Why Fund the Champions of Dung?
When Thomas Edison declared that genius was one part inspiration, and 99 parts perspiration, he could not have imagined how today's "modern artist" would take that metaphor and make it reality. Instead of inspiration, today's art-gallery version of the shock jock replaces inspiration with perspiration. And dung.
In their latest attempt to prove there is no culture in their counter-culture, "arts advocates" are championing the newest tasteless art exhibit, titled "Sensation," coming soon to the Brooklyn Museum of Art. The museum somehow prides itself on displaying as fine art pig carcasses in formaldehyde; dead flies and maggots, killed by a bug zapper, next to the rotting head of a cow the flies had been devouring; "multiply genitaled mannequins"; and a sculpture made of frozen blood drawn from the "artist." But by far, the prize of the exhibit was a portrait of the Virgin Mary, surrounded by lacquered elephant dung and cutouts from pornographic magazines.
Even New York Mayor Rudolph Giuliani, a lonely pro-gay, pro-abortion voice in the Republican Party, was openly disgusted and announced he would withhold city funding from the champions of dung if they did not remove the exhibit. The New York Post reported their response: "Defying Mayor Giuliani, the Brooklyn Museum of Art decided yesterday to go ahead with a controversial exhibit that includes a dung-stained portrait of the Virgin Mary - and filed suit to stop the city from cutting off public funding."
While Giuliani was a profile in courage for outraged Catholics and stunned taxpayers, Hillary Clinton proved what a doctrinaire leftist she really is. First she avoided comment while her staffers whispered to reporters that Giuliani was embarrassing himself. Forced to make a stand as the controversy grew, she declared that the museum should not be punished, even though she "shares" the feeling that "parts" of the exhibit were "deeply offensive," and she would not attend it. Oh, spare us. In Hillary's village, these shocking exhibits are just peachy. (The New York Times just reported her budding new relationship with Eve Ensler, author of "The Vagina Monologues.")
Just listen to her liberal soulmates who aren't running for office. They find defiling the Blessed Virgin utterly noncontroversial. Veronica Vera of Feminists for Free Expression wondered: "What makes dung, what makes feces such a terrible thing? Freud says defecating is our first creative act." A New York Daily News critic found the exhibit "about as sensational as Beanie Babies." Since the painting of the Virgin was so bad, he claimed "There are no recognizable icons to justify anyone claiming serious offense." A New York Times critic with a taste for Orwellian double talk claimed the dung-lacquerer "described seeing paintings of the Virgin Mary and noticing 'how sexually charged they are,' an observation that is perfectly fair...One man's blasphemy is another man's faith."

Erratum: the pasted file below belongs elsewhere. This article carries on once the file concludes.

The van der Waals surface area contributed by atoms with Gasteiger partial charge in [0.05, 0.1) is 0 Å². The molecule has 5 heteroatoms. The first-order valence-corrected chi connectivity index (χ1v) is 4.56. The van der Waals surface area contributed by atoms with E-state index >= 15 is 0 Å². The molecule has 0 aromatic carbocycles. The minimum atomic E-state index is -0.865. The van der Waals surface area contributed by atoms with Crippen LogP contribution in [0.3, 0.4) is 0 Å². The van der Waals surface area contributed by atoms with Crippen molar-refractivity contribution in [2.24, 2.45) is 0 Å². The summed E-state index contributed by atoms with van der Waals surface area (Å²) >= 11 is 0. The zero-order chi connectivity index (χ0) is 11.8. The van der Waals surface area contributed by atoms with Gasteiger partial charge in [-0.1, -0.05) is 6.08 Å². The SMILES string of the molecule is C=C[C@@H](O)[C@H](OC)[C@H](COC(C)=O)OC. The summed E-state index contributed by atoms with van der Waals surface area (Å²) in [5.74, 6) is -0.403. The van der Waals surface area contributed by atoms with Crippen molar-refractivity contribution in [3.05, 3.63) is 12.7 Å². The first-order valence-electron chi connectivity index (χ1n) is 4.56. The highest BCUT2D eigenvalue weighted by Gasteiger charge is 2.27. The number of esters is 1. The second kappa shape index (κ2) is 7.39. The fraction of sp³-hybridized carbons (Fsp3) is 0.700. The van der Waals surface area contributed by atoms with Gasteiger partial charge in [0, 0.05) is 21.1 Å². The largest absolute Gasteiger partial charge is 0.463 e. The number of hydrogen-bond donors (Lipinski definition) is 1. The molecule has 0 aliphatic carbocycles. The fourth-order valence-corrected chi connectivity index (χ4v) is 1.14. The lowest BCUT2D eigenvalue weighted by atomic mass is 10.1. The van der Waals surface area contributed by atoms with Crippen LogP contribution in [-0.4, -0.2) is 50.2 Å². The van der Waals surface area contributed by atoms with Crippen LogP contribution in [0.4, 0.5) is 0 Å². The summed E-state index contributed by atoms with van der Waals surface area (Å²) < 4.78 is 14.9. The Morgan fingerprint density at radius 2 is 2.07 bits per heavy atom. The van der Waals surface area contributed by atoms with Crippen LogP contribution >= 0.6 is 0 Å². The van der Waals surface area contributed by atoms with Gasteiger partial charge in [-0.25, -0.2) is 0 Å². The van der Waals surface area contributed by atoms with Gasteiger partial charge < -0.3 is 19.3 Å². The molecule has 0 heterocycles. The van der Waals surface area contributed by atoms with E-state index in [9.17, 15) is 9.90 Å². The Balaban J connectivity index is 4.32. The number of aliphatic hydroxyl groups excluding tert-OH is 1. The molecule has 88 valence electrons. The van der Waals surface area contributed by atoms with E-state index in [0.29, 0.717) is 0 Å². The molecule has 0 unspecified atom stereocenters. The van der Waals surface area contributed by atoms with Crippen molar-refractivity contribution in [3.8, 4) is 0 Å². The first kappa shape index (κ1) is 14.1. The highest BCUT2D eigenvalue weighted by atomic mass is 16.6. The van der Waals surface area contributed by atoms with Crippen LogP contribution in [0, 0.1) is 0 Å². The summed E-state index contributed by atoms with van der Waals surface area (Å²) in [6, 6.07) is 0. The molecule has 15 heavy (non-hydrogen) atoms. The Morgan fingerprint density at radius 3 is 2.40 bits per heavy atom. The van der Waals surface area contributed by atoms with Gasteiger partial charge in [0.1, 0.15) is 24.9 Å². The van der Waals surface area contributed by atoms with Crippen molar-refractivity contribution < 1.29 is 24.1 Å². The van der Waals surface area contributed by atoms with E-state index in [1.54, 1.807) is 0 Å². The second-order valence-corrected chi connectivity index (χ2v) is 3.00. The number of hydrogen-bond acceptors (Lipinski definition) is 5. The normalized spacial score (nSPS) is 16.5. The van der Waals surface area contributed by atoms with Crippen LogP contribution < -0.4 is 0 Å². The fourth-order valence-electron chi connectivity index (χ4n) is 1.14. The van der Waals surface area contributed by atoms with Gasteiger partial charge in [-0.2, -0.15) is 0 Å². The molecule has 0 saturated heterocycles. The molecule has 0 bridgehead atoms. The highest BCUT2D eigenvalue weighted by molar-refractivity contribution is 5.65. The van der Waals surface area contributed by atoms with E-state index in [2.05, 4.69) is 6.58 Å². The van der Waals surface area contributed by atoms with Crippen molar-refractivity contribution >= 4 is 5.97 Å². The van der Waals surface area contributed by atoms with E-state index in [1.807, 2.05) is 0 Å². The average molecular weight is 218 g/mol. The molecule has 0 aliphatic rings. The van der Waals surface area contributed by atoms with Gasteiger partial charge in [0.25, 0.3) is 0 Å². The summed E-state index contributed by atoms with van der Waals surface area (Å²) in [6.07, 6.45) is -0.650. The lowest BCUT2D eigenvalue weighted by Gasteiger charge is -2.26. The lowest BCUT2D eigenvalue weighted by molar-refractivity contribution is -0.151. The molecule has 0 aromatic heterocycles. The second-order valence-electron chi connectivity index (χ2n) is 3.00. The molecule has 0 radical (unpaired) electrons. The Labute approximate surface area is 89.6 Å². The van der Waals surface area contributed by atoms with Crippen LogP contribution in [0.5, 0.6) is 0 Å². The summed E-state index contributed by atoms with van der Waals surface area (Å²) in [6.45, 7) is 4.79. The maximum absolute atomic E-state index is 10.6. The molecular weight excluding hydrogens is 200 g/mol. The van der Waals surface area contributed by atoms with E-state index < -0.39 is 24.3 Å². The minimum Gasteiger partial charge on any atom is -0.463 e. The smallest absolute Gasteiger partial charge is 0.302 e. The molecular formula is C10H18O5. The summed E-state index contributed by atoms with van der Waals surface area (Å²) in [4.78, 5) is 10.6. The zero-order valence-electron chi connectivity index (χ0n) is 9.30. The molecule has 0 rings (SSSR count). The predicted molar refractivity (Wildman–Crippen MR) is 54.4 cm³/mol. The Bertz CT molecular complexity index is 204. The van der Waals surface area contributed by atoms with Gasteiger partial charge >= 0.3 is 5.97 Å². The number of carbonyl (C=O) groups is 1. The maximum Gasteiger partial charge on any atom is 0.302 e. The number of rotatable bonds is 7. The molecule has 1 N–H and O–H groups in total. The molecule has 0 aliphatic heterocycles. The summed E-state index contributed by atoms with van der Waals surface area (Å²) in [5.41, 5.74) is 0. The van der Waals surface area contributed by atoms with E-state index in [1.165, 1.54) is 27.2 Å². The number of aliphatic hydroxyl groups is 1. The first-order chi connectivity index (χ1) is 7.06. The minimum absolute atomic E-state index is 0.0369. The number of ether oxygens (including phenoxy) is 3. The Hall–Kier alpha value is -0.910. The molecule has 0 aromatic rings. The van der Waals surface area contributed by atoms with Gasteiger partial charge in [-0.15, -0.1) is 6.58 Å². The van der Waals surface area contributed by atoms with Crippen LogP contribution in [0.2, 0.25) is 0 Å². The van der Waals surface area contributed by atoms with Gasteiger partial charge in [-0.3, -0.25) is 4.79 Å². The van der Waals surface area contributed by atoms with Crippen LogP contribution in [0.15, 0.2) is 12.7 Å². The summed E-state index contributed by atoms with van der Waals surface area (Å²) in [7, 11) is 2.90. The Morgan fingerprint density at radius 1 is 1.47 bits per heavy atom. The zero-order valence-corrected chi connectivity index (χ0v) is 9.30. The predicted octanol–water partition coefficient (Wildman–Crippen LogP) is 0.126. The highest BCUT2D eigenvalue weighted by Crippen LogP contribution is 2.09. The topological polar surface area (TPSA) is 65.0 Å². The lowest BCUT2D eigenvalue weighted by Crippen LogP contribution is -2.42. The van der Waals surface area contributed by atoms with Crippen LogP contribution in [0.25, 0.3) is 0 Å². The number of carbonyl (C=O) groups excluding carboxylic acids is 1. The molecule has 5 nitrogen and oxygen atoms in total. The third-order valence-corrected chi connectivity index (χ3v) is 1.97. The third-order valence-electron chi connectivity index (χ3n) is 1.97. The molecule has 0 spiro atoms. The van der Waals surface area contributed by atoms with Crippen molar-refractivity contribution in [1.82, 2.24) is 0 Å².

Are all these people really that out of touch with the special bond Roman Catholics have with the Mother of Christ? No. Defiling this great role model of Christian selflessness and obedience to God is not to be equivocated with Beanie Babies, and discussing her as if she were a centerfold is not "perfectly fair." The "artist" and the museum are reflecting their hatred for what they see as antiquated forces of oppression like the Catholic Church. This was meant as an anti-Catholic insult. This is the new radical chic in the world of "art."
In facing the museum down, Giuliani had something important to inject into the First Amendment debate: "You don't have a right to government subsidy for desecrating somebody else's religion." The Founding Fathers, who sought to avoid the establishment of a state church, have been twisted beyond recognition by liberals into supporters of the establishment of government-subsidized religion-bashing. He should be seen as an advocate for the First Amendment, and against the strange concept of a right to subsidized subversion, using tax dollars to undermine many taxpayers' most precious beliefs.
The mayor reflects the public will, never mind common sense. Even if some voters don't object to pachyderm-poo art, if New York held a referendum on whether this exhibit was a worthwhile expenditure of several million tax dollars, would the curators win? No, but that majority and its values are held in contempt by the supposedly "enlightened" art world.
Hillary shares that contempt, and has exposed herself as the champion of arrogantly unaccountable government-funded hate art, a defender of the perverted partisans of Secretion Chic. Giuliani ought to take his stand - and her stand - on the Brooklyn Museum to the soap boxes and the airwaves of the coming Senate campaign. Nothing better illustrates what would be the driving values of Sen. Hillary Rodham Clinton.!->